I am willing to bet the sum of my absurdly large mortgage that the Government will not suffer a tumultuous political crisis over the nationalisation of Northern Rock. But I also bet my paltry savings in a fragile internet bank that British politics will never be quite the same again.
The immediate politics is nowhere near as dramatic as some suggest. The worst that can be said of Gordon Brown and Alistair Darling is that they spent too long seeking an alternative to state ownership. The Liberal Democrats' rightly deified Treasury Spokesman, Vince Cable, is the only national political figure who recognised long ago that nationalisation was the only feasible option. But his onslaught about the costs of the Government's delay is appropriately mild. Cable points out that the Government wasted some cash asking Goldman Sachs to look for a private sale, a futile exercise. In the great scheme of things, this was the equivalent of buying a football rather than a football club.
As for the future, Northern Rock will be incomparably better run. It could hardly be managed more poorly. The shareholders will go to court, but they will not get or deserve public sympathy. There is always an element of risk in buying shares. I doubt if there will be huge crowds of anti-government protests outside the court as the shareholders put their case.
Perhaps some of the bank's employees will lose their jobs, which would be politically awkward for Labour with so many seats in the North-east. But ministers can point out that they have saved the bank. The other options were closure, or a slimmed-down privatisation. The unions warn against cuts, but they know that their members could have been in a much worse position.
Of course the entire drama leaves taxpayers keeping their fingers crossed, but so far no one has lost a penny, and they might not do so. Possibly they will make a profit. This is not the equivalent of Black Wednesday when interest rates soared to silly levels several times on the same day and those with mortgages calculated their repayments with a growing degree of sweaty alarm. Nor is this a moment when Labour strides back to the 1970s with the support of only a few left-wingers, an image that has no doubt led Gordon Brown to chew his finger nails with even more neurotic intensity than usual. The verdict of yesterday's sensible newspapers was that, in nationalising the bank, Brown had taken the right decision, albeit belatedly.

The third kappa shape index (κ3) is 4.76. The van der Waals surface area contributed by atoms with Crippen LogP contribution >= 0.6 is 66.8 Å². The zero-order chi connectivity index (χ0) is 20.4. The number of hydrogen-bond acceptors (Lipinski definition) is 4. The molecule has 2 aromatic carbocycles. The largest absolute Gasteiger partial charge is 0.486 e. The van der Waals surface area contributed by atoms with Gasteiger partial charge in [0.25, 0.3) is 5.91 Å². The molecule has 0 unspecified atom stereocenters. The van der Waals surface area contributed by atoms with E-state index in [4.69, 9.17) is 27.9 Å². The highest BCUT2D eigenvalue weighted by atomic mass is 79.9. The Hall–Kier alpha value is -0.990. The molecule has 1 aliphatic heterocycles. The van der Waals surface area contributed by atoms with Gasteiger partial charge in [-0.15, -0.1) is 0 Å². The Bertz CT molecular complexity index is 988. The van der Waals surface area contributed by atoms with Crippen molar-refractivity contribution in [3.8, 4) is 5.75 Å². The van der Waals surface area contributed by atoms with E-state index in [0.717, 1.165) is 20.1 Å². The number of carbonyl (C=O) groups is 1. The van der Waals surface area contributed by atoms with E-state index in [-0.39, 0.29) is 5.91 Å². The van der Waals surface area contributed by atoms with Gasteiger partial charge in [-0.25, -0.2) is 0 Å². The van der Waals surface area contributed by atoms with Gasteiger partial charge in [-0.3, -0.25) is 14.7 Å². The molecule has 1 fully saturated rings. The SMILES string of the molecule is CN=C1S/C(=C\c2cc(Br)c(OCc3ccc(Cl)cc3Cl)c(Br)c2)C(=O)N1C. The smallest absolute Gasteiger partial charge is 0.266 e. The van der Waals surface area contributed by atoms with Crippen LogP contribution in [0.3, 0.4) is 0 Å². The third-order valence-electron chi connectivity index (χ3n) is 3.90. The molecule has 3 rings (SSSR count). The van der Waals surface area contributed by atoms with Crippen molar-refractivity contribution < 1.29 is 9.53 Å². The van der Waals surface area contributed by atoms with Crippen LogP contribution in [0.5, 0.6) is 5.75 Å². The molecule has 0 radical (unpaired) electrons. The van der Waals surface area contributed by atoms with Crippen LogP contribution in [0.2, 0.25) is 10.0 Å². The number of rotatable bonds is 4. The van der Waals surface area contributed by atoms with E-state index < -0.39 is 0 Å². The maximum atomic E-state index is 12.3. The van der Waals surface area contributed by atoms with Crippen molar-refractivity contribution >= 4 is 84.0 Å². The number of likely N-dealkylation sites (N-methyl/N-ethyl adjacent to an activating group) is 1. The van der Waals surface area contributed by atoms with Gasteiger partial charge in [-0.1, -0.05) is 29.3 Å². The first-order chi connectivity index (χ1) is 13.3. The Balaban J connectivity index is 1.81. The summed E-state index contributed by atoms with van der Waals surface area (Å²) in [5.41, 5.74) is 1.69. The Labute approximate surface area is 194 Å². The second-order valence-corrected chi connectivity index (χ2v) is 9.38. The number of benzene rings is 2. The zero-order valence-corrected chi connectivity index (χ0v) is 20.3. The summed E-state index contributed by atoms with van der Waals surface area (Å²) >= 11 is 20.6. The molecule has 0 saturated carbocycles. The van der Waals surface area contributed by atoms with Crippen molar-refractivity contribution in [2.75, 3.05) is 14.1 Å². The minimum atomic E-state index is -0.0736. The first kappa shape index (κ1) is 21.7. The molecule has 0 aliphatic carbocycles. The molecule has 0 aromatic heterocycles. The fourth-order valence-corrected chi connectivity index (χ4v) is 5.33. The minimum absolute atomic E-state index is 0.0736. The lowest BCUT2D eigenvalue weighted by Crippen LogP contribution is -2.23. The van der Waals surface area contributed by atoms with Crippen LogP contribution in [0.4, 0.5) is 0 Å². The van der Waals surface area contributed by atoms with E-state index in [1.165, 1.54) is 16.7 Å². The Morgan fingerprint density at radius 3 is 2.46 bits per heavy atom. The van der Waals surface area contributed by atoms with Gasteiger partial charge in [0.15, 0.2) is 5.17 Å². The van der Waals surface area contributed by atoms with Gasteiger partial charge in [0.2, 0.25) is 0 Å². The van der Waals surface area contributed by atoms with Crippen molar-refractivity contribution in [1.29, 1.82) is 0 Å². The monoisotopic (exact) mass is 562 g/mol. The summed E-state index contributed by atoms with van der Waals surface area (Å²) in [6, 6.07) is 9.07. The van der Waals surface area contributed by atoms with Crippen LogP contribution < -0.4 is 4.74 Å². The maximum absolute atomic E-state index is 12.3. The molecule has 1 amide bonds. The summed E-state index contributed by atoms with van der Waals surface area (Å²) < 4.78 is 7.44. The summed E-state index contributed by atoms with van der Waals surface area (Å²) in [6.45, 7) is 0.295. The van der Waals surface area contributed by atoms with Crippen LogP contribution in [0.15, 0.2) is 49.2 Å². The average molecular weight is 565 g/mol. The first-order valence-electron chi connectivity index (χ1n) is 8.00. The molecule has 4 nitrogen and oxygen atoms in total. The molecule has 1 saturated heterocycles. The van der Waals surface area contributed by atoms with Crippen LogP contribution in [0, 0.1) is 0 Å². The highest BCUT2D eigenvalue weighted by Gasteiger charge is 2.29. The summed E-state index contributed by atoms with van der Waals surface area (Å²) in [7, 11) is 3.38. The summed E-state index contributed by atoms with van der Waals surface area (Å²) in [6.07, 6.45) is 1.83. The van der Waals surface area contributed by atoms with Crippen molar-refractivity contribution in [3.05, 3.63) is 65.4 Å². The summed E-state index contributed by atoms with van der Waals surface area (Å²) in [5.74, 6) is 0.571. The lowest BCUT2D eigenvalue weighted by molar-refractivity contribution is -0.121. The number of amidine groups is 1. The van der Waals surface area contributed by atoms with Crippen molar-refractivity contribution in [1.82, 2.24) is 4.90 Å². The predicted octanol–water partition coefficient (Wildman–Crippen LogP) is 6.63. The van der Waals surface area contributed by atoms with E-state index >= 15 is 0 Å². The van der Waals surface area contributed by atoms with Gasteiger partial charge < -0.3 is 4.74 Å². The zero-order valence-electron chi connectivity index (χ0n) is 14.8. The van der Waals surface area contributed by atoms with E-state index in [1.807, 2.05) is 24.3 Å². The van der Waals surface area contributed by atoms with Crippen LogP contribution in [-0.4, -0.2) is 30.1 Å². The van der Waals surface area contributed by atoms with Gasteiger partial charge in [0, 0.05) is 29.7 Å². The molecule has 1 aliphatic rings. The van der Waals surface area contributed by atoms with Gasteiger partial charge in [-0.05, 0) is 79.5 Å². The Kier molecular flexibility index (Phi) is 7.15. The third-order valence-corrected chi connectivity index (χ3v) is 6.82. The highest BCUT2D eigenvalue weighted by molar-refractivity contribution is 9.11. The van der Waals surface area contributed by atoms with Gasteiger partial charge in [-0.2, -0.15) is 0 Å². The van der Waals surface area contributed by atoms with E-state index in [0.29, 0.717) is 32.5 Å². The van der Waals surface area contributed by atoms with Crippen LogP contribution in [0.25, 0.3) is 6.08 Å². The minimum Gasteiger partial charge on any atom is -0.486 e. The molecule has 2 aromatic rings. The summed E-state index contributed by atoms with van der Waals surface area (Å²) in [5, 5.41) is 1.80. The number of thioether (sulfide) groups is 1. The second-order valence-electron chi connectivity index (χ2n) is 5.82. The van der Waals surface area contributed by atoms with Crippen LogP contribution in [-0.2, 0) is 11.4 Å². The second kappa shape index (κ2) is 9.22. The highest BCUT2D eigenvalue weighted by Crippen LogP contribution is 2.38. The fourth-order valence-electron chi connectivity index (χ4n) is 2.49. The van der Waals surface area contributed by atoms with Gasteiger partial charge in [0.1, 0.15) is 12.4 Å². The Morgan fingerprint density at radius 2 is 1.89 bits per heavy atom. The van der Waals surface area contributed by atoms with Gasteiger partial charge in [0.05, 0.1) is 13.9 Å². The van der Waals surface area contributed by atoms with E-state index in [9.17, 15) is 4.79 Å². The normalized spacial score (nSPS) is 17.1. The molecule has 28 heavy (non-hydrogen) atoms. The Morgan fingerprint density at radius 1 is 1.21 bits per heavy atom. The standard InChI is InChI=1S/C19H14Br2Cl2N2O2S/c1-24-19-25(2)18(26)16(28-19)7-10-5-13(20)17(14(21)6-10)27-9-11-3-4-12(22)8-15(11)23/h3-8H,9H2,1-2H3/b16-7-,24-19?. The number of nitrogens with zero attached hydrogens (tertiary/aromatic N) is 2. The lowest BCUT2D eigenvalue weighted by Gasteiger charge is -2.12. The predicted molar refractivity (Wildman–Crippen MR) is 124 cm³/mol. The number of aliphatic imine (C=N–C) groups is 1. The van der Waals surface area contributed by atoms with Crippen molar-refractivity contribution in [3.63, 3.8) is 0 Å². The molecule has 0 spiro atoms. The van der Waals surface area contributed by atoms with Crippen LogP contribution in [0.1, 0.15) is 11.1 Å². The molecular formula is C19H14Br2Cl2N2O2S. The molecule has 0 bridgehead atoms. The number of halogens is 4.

For all these reasons the nationalisation will have at most a marginal impact on the next election. But the move was historic for other reasons well beyond parochial calculations about the next election. The nationalisation was no aberration, but part of a pattern of events. The bank collapsed following the credit squeeze in the United States, a crisis that made many lightly regulated financial institutions suddenly vulnerable.
The combustible sequence turns on its head assumptions that have shaped British politics for at least two decades. For 18 years, the Conservative government looked to the economy of the United States for inspiration. New Labour did the same. Tony Blair and Gordon Brown liked to lecture other Europeans about the virtues of the Anglo-Saxon model, a lightly regulated market with a small state where a thousand flowers would bloom. In his budget speeches, Brown used to mock the growth rates in the Eurozone, but paid homage to the booming economy of the US and suggested Britain alone in Europe was in a similarly healthy position. No such homage will be made in the coming months.
Brown and Darling were part of a British consensus. Such was the political mood before the convulsions of the late summer that the Conservative MP John Redwood advocated an even lighter touch in the regulation of banks as one of many proposals in a report for his party. Some of Redwood's proposals caused controversy, but not this one. The British debate revolved around whether banks should be freer still, a climate which explains but does not justify the complacency of the regulatory bodies in relation to the reckless activities of Northern Rock.
Suddenly, a different set of questions is being asked. Why were Northern Rock's activities not regulated more intensively? Why did Brown not act earlier to nationalise the bank? How serious is the economic situation in the US? Is the British economy more vulnerable compared with its European counterparts because it functions in similar ways to the US? The US economy is no longer the obvious model for us to follow. The debate moves on to one in which tougher regulation is called for rather than less. Brown is criticised for failing to nationalise earlier rather than for not doing so at all.
In spite of themselves, political leaders are being forced to move on from the 1980s. This will be challenging for both New Labour and the Conservatives, who travel together with the old orthodoxy. As I wrote yesterday, the Shadow Chancellor, George Osborne, is in a minority of right-wingers in arguing that nationalisation was the worst option rather than the least bad. Like Brown, he is trapped by the past, unable to see what is happening in front of our eyes – that an era of markets being allowed to run wildly out of control is coming to an end.Reuse content